<?xml version="1.0" encoding="UTF-8"?>
<project xmlns="" xmlns:xsi=""
  <name>randomnumbers Spring-WS Application</name>

To let Eclipse know about the changes in the POM, we update the project configuration by right-clicking on the project -> Maven -> Update Project Configuration.

Next, we need to create an XML Schema for our service. Therefore we create a folder „xsd“ within src/main/webapp/WEB-INF and create the following „randomnumbers.xsd“ in there. The data structure itself is very simple. It contains two elements, the RandomNumbersRequest with the amount parameter and the RandomNumbersResponse containing a list of numbers.

Note, that the element names conform to the Spring naming conventions, i.e. the suffixes „Request“ and „Response“.

<?xml version="1.0" encoding="UTF-8"?>
<schema xmlns="" targetNamespace=""
 xmlns:tns="" elementFormDefault="qualified">

 <element name="RandomNumbersRequest">
        <element name="amount" type="int" />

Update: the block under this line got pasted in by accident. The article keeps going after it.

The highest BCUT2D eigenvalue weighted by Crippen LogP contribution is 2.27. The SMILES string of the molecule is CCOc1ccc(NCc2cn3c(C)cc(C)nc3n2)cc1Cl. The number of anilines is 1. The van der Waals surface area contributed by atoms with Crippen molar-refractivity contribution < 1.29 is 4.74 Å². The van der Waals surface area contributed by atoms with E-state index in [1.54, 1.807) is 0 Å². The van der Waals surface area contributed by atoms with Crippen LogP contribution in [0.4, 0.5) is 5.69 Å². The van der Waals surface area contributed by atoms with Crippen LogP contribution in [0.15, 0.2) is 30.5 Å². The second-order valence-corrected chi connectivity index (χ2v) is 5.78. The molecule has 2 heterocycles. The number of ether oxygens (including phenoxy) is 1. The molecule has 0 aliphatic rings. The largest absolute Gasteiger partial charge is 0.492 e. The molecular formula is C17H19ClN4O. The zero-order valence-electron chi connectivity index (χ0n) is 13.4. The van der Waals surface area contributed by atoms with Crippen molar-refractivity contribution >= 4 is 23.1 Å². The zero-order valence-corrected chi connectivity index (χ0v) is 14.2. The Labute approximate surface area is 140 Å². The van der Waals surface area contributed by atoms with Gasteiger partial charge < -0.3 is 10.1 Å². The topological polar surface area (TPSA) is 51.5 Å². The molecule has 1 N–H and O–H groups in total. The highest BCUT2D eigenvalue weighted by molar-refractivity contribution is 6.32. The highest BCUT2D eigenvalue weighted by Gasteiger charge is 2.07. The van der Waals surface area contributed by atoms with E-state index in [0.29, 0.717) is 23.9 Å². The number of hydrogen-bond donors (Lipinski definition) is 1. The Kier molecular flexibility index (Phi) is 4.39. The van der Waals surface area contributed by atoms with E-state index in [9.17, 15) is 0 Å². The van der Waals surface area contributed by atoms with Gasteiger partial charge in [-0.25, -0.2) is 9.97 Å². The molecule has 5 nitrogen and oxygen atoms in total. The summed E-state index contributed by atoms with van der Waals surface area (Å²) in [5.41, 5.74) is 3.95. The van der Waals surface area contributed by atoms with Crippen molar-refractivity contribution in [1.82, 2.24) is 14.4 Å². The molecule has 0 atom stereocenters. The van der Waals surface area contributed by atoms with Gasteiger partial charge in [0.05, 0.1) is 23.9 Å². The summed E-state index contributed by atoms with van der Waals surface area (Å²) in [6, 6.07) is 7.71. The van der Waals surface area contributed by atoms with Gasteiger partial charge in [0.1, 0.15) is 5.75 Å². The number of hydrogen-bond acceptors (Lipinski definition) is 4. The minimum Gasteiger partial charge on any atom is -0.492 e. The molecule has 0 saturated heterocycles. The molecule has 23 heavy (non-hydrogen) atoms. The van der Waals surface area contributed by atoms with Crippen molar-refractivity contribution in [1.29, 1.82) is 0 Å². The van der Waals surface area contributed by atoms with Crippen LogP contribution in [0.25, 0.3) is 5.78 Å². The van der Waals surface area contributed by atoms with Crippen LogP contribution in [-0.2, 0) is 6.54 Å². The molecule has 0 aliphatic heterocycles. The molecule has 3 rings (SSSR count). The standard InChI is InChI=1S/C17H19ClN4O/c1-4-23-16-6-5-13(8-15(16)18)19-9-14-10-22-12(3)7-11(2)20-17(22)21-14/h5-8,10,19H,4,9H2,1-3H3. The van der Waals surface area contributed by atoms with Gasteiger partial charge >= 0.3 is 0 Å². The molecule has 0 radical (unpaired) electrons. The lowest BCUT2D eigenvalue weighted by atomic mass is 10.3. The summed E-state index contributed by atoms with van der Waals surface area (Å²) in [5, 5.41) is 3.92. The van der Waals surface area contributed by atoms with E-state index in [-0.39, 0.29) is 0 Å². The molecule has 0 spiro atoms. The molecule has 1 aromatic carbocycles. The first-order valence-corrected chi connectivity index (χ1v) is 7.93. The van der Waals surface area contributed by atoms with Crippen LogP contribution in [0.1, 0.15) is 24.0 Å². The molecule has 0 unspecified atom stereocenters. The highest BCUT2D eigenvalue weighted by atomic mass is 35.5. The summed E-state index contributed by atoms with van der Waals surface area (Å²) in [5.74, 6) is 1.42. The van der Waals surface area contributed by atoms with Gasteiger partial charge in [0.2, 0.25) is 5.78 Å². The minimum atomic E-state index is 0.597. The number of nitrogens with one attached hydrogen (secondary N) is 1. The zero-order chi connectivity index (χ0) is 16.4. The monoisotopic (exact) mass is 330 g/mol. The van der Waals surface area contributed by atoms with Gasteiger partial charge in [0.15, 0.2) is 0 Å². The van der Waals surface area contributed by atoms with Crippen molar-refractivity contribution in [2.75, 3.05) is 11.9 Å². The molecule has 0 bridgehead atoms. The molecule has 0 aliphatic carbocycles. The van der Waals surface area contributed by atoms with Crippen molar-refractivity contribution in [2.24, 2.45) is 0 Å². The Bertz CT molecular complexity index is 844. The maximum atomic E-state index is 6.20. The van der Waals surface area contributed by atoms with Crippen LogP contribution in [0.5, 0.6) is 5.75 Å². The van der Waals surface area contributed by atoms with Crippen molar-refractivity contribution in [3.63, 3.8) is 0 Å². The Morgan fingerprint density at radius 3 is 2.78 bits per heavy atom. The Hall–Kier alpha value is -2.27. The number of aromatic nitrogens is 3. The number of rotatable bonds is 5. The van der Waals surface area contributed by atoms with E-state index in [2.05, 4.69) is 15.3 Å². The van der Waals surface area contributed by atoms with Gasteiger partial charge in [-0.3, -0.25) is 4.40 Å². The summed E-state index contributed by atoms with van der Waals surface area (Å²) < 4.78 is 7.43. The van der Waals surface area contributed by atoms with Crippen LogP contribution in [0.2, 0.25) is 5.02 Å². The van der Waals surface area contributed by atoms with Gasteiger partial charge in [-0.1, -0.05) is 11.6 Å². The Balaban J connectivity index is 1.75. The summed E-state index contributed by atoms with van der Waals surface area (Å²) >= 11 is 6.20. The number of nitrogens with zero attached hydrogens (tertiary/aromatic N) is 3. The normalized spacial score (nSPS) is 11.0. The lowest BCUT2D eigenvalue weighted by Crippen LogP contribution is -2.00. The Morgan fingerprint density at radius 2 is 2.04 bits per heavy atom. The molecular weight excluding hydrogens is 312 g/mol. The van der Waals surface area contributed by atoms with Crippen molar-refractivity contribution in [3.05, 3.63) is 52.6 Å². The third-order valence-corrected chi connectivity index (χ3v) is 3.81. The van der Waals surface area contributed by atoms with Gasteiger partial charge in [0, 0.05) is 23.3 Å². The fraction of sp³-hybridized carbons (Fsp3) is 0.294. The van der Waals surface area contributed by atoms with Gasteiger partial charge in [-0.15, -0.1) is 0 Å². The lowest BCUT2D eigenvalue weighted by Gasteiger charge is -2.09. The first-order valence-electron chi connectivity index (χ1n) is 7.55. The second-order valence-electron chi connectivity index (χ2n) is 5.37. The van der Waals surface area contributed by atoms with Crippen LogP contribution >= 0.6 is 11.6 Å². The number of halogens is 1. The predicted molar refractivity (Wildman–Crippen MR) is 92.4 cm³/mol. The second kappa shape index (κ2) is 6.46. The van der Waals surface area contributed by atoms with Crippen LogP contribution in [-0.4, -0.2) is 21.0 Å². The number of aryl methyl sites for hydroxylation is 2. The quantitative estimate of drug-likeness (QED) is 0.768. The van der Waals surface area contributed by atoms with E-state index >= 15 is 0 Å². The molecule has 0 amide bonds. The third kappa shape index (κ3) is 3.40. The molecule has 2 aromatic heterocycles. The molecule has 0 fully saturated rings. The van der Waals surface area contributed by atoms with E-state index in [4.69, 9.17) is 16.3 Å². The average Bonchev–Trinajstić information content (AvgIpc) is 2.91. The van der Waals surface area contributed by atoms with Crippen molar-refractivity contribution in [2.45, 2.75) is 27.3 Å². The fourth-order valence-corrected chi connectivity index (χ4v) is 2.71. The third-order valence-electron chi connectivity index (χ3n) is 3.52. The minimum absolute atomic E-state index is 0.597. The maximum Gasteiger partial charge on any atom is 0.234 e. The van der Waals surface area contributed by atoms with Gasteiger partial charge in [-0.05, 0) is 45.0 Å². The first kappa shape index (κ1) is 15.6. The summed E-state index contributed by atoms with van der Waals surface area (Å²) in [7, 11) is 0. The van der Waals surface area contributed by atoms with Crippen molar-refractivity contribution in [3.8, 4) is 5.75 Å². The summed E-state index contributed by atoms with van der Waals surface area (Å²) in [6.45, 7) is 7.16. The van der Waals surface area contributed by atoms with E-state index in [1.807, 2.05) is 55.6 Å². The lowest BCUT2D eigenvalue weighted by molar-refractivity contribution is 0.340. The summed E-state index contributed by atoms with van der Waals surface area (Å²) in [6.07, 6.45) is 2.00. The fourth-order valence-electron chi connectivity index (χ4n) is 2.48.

<element name="RandomNumbersResponse">
        <element name="number" type="int" minOccurs="1" maxOccurs="unbounded"/>

From this XSD the interface classes for the request and response can be generated. These classes will be used by the JAXB2 marshaller to convert the web service requests and responses from/to XML. The code generation is configured by adding the appropriate build plugin in pom.xml:


To actually generate code, run the generate-source target. This can be done in Eclipse by running the project as Maven build or on the command line:

mvn generate-sources

Afterwards, create the folder src/main/java to be able to implement the actual web service endpoint. Afterwards, refresh the project in Eclipse and update the Maven project configuration as before (Right-click the Project -> Maven -> Update Project Configuration).

Next, create the class RandomNumbersEndpoint as a subclass of AbstractMarshallingPayloadEndpoint that contains the implementation of the service:


package com.dkaedv.testws.randomnumbers;

import org.springframework.oxm.Marshaller;

import com.dkaedv.testws.randomnumbers.RandomNumbersRequest;
import com.dkaedv.testws.randomnumbers.RandomNumbersResponse;